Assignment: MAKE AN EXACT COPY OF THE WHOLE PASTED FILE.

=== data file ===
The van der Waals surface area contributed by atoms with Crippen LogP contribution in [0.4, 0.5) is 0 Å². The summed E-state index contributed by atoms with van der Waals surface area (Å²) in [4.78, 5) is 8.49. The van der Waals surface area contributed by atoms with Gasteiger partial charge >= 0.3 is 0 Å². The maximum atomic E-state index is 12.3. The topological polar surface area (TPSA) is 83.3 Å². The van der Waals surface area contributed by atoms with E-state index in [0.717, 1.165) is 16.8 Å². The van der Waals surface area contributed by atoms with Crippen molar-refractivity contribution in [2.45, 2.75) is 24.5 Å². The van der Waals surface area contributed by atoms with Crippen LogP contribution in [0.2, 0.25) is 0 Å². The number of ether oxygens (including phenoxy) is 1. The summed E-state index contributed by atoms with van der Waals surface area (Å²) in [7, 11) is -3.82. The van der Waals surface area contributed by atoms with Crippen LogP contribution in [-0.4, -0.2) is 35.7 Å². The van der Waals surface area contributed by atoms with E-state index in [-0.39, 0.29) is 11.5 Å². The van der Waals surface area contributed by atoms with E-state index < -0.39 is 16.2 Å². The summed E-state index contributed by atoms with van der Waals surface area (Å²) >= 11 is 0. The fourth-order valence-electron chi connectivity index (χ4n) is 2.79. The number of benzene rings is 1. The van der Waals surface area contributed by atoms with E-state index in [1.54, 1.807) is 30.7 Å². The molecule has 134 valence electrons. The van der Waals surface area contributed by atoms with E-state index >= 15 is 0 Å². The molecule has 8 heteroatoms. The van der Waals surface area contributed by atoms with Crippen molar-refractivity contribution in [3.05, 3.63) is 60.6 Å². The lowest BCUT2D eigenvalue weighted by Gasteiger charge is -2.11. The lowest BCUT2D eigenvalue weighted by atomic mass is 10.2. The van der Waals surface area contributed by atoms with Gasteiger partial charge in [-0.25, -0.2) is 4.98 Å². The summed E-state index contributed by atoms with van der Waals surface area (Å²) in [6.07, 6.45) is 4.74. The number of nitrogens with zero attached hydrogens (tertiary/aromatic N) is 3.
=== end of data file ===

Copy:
The van der Waals surface area contributed by atoms with Crippen LogP contribution in [0.4, 0.5) is 0 Å². The summed E-state index contributed by atoms with van der Waals surface area (Å²) in [4.78, 5) is 8.49. The van der Waals surface area contributed by atoms with Gasteiger partial charge >= 0.3 is 0 Å². The maximum atomic E-state index is 12.3. The topological polar surface area (TPSA) is 83.3 Å². The van der Waals surface area contributed by atoms with E-state index in [0.717, 1.165) is 16.8 Å². The van der Waals surface area contributed by atoms with Crippen molar-refractivity contribution in [2.45, 2.75) is 24.5 Å². The van der Waals surface area contributed by atoms with Crippen LogP contribution in [0.2, 0.25) is 0 Å². The number of ether oxygens (including phenoxy) is 1. The summed E-state index contributed by atoms with van der Waals surface area (Å²) in [7, 11) is -3.82. The van der Waals surface area contributed by atoms with Crippen LogP contribution in [-0.4, -0.2) is 35.7 Å². The van der Waals surface area contributed by atoms with E-state index in [-0.39, 0.29) is 11.5 Å². The van der Waals surface area contributed by atoms with E-state index < -0.39 is 16.2 Å². The summed E-state index contributed by atoms with van der Waals surface area (Å²) >= 11 is 0. The fourth-order valence-electron chi connectivity index (χ4n) is 2.79. The number of benzene rings is 1. The van der Waals surface area contributed by atoms with E-state index in [1.54, 1.807) is 30.7 Å². The molecule has 134 valence electrons. The van der Waals surface area contributed by atoms with E-state index >= 15 is 0 Å². The molecule has 8 heteroatoms. The van der Waals surface area contributed by atoms with Crippen molar-refractivity contribution in [3.05, 3.63) is 60.6 Å². The lowest BCUT2D eigenvalue weighted by Gasteiger charge is -2.11. The lowest BCUT2D eigenvalue weighted by atomic mass is 10.2. The van der Waals surface area contributed by atoms with Gasteiger partial charge in [-0.25, -0.2) is 4.98 Å². The summed E-state index contributed by atoms with van der Waals surface area (Å²) in [6.07, 6.45) is 4.74. The number of nitrogens with zero attached hydrogens (tertiary/aromatic N) is 3.